An internal investigation by the Miami Herald has cleared a military affairs reporter who was called out by a Navy Commander for sexual harassment in a complaint filed last month.
Carol Rosenberg will continue to cover the military for the Herald despite the accusations of Cmdr. Jeffrey D. Gordon, who said the veteran reporter used salty language around the sailor and was abusive to him for years.
"We found some inconsistencies in [Gordon's] version of events," Herald Executive Editor Anders Gyllenhaal said, in a story published on the Herald's Web site today. "We could not help but conclude that this is a relationship between two people that has gotten off track."
The complaint was first made on July 22, in a letter to Gyllenhaal from Gordon, which was leaked on the Web.
In the complaint, Gordon accused Rosenberg of making degrading remarks about his sexual orientation, abusing him verbally in front of other reporters and expressing an odd fixation with his rear.
"Have you ever had a red hot poker shoved up your ass? Have you ever had a broomstick shoved up your ass? Have your ever had anything shoved up your ass? Have you ever had anything in your ass?" Rosenberg reportedly asked Gordon, adding "How would you know how it feels if it never happened to you? Admit it, you liked it. No wonder why you like to stay in South Beach on your Miami visits."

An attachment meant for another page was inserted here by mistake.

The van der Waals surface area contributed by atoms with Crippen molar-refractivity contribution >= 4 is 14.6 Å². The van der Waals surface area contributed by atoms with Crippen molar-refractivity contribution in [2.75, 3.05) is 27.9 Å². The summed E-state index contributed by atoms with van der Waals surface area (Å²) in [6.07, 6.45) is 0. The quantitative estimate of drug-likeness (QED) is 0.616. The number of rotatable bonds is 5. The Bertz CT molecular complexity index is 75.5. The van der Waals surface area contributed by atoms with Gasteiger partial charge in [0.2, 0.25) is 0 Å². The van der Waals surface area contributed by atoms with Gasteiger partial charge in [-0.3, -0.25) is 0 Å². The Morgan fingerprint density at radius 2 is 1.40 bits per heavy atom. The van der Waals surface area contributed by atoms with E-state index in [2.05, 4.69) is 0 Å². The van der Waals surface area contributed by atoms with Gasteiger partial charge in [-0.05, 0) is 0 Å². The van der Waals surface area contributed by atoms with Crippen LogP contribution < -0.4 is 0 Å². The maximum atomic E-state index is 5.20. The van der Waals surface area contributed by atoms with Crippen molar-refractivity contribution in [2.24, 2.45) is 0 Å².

Gordon said Rosenberg had been harassing him for four years, and he had complained in 2008 about her behavior.
“Though I appreciate your efforts of July 2008 to correct Carol Rosenberg’s patently offensive conduct, I am disappointed that the results were merely temporary,” the complaint stated.
The Herald apparently defended Rosenberg the first time around by telling Gordon that she was merely being “aggressive” in her reporting.
Gordon didn't buy that explanation, and compared the abuse he received to the abuse of detainees at Guantanamo.
“Aggressive reporting does not legitimize sexual harassment or a pattern of sustained abuse,” he stated in his complaint.
But the Herald said they weighed the evidence and decided to side with Rosenberg, noting that several other reporters and even some military officials supported Rosenberg.
In a letter to the Pentagon yesterday, Herald VP of Human Resources Elissa Vanaver said the paper "did not find corroboration" for Gordon's complaints, though she admitted that Rosenberg had used "unnecessary profanity."
Vanaver wrote that as Rosenberg "continues this assignment, she will place an emphasis on professionalism."
Gordon did not respond to interview requests by the Herald yesterday. Gordon's superior, Col. David Lapan, said in an e-mail to the paper: "From the beginning, we have considered this a personnel matter, and it's unfortunate that it has become a news story."